Hospira recalls opioid overdose antidote

Drugmaker Hospira issued a nationwide recall for two lots of its injectable opioid overdose antidote Naloxone over the potential presence of embedded and loose particulate matter on the syringe plunger.

"In the event that impacted product is administered to a patient, the patient has a low likelihood of experiencing adverse events ranging from local irritation, allergic reactions, phlebitis, end-organ granuloma, tissue ischemia, pulmonary emboli, pulmonary dysfunction, pulmonary infarction, and toxicity," the recall notice reads.

Naloxone Hydrochloride is used to completely or partially reverse opioid overdoses and depression and is available as a sterile solution for IV, intramuscular and subcutaneous administration.

The recall affects single-use cartage units with lot numbers 72680LL and 76510LL.  The affected products were sent to wholesalers, distributors and hospitals across the U.S., Puerto Rico and Guam between February 2017 and February 2018.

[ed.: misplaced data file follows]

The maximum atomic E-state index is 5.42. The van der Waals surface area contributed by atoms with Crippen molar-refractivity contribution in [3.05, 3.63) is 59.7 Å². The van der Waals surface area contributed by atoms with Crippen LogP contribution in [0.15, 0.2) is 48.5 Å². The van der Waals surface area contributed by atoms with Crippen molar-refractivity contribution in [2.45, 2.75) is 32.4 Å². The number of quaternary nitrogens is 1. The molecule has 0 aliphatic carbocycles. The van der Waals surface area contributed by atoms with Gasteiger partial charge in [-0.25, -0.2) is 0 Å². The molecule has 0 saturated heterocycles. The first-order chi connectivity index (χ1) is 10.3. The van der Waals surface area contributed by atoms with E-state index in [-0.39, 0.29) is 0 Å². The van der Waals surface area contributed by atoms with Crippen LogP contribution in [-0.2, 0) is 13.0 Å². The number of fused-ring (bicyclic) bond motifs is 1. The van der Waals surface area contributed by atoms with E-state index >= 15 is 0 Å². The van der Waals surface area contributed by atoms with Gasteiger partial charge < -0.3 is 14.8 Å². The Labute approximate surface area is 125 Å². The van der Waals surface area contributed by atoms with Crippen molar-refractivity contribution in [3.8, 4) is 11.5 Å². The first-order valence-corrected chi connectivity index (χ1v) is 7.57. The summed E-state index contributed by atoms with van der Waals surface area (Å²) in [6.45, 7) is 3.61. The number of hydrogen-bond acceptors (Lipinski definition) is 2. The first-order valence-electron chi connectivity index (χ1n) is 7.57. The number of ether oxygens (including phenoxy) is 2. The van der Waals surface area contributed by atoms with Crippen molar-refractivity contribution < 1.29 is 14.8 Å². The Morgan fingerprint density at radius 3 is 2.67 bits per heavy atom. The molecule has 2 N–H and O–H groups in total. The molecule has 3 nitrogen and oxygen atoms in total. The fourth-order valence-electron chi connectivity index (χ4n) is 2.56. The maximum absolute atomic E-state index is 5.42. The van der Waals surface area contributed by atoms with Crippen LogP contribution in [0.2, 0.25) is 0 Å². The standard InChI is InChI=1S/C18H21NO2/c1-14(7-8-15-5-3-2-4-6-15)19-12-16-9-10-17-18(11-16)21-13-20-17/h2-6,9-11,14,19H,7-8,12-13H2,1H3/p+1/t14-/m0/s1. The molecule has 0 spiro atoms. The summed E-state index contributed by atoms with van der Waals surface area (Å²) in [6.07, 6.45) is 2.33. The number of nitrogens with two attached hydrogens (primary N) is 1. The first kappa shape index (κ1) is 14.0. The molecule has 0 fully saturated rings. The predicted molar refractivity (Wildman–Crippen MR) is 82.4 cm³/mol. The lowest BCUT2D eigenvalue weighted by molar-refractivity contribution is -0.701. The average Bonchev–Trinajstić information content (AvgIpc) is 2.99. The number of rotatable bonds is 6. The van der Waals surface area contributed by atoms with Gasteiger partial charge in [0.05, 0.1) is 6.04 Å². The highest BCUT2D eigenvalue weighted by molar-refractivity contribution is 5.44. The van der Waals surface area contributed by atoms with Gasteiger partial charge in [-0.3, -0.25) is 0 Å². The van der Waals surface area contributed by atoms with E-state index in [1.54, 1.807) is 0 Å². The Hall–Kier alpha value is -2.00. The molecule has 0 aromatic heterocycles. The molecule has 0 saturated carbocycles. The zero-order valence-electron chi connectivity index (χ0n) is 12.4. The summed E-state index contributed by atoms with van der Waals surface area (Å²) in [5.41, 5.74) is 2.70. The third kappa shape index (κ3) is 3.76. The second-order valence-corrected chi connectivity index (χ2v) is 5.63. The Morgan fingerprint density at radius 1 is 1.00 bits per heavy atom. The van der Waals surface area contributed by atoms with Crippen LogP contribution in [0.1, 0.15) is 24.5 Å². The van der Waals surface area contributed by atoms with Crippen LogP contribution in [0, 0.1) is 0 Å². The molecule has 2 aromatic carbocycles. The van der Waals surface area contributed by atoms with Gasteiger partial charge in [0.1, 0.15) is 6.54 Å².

While no adverse events have been reported to date as a result of the particulate matter, the FDA is encouraging anyone who experiences a related adverse event to report it.

More articles on supply chain:
7 Nebraska troopers relay lifesaving drug 540 miles to Colorado hospital
Allergan recalls 170k birth control samples with placebo pills in wrong order
Fortune's 5 most influential pharmaceutical distributors and PBMs

© Copyright ASC COMMUNICATIONS 2020. Interested in LINKING to or REPRINTING this content? View our policies by clicking here.


Featured Content

Featured Webinars

Featured Whitepapers